Of course, $\hat x \times\hat y$ is $\hat z$, which will cancel the $\hat z$, and you'll get the same answer. Why do I group the $(\hat x \times \hat y)$ with the $dx \, dy$? To capture the idea that, in integrating over a surface (here, the $xy$-plane), we must keep account of how that surface is oriented, and how large an area is traced out as you sweep through the coordinates.

Indeed, the $\hat x$ and $\hat y$ here do not derive from taking infinitesimal areas, but by looking at the direction and length traced out by coordinate curves. Here, we use $\hat x$ because $\partial \vec r/\partial x = \hat x$. We use $\hat y$ because $\partial \vec r/\partial y = \hat y$. That is to say, we could write the integral equivalently as this:

$$\int \int f(x,y) \hat z \cdot \left[ \frac{\partial \vec r}{\partial x} \times \frac{\partial \vec r}{\partial y} \right] \, dx \, dy$$

And similarly, you can write the integral in polar coordinates like this:

$$\int \int \tilde f(r, \theta) \hat z \cdot \left[\frac{\partial \vec{\tilde r}}{\partial r} \times \frac{\partial \vec{\tilde r}}{\partial \theta} \right] \, dr \, d\theta$$

(I use tildes here because $\vec r(x,y)$ is not the same as $\vec{\tilde r}(r, \theta)$, and the same is true for $f, \tilde f$. That said, most people would understand implicitly if I weren't this pedantic.)

Of course, you should be able to see that the cross product gives us $\hat r \times (r\hat \theta) = r \hat z$, and we get the well known result of $r \, dr \, d\theta$.

What I want to impress upon you is that this has nothing to do with thinking of $dr, d\theta$ as infinitesimal lengths. We're just using tangent vectors to construct some notion of area spanned by vectors--area that gets larger as vectors used to span it gets larger.

A reason why someone might want you to understand something about Jacobians in general in order to explain $r\;dr\,d\theta$ to you is that the general fact about the Jacobian isn't very much harder to understand intuitively (they hope) than to understand any other explanation of $r\;dr\,d\theta$, and once you do understand it you have the answer for $r\;dr\,d\theta$ and a whole lot of other change-of-variables questions in addition to that.

Unfortunately sometimes the explanation of a Jacobian is "intuitively obvious" to the person who wrote it and not so much to the person reading it. I encourage you to give it more thought, and maybe you will get over that hurdle.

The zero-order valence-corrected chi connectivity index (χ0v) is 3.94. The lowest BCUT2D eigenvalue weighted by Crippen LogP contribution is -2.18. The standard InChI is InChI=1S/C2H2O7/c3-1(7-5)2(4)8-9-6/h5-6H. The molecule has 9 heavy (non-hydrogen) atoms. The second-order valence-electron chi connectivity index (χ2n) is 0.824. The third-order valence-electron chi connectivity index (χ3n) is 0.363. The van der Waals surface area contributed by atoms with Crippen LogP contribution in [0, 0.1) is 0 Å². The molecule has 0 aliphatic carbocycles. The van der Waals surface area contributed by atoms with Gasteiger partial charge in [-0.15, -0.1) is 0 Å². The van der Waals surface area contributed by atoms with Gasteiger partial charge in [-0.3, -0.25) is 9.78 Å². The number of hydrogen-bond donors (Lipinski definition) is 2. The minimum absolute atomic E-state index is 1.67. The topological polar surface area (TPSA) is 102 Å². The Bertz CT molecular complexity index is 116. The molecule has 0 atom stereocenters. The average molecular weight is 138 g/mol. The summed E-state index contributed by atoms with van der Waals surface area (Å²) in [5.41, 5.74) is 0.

Meanwhile, if you just want to consider the rectangular-to-polar change of variables by looking at infinitesimal "pieces" of the plane, the piece you look at not only have to be compared in size, but we also want them to be in the same place and distributed in the same way around that place. We do not take $N$ units of area from somewhere around $(0,1)$ and claim that you can substitute $N$ units of area from somewhere around $(1,0)$, because the integral over the first $N$ units might be much greater than (or less than) the other. We also do not cut a long, thin rectangle into two triangles along a diagonal and claim the integral over one triangle is half the integral over the rectangle, because the triangle's integral depends mostly on the values of the integrand in the end of the rectangle where the triangle's "fat end" is, whereas the rectangle is equally affected by the integrand's values at both ends and this may result in a different value of the integral.

In your comparison of a sector and a rectangle, the regions rarely overlap much, and even when they do, the integral over the sector gives less relative weight to the function values nearer the origin than the rectangle does.

If you must think in terms of infinitesimal "pieces" of the plane, at least make both pieces be contained within a small neighborhood of a single point so that the function values over the two regions are comparable. When you do that, the obvious region to look at in polar coordinates is a small chunk taken out of a sector or an annulus (in fact, it is the intersection of a sector and an annulus). Visit any point in the plane other than the origin itself, restrict yourself to a small enough neighborhood around that point (the radius of the neighborhood should be a tiny fraction of the distance to the origin), and the polar-coordinates regions within that neighborhood look roughly rectangular, although not usually parallel to the axes. One side of such a "rectangle" has length $dr$; the adjacent "side" has length $r\,d\theta$. The area is therefore $r\;dr\,d\theta$ (in more mathematical terms, the area is asymptotically $r \,\Delta r\,\Delta\theta$ as both $\Delta r$ and $\Delta\theta$ tend to zero).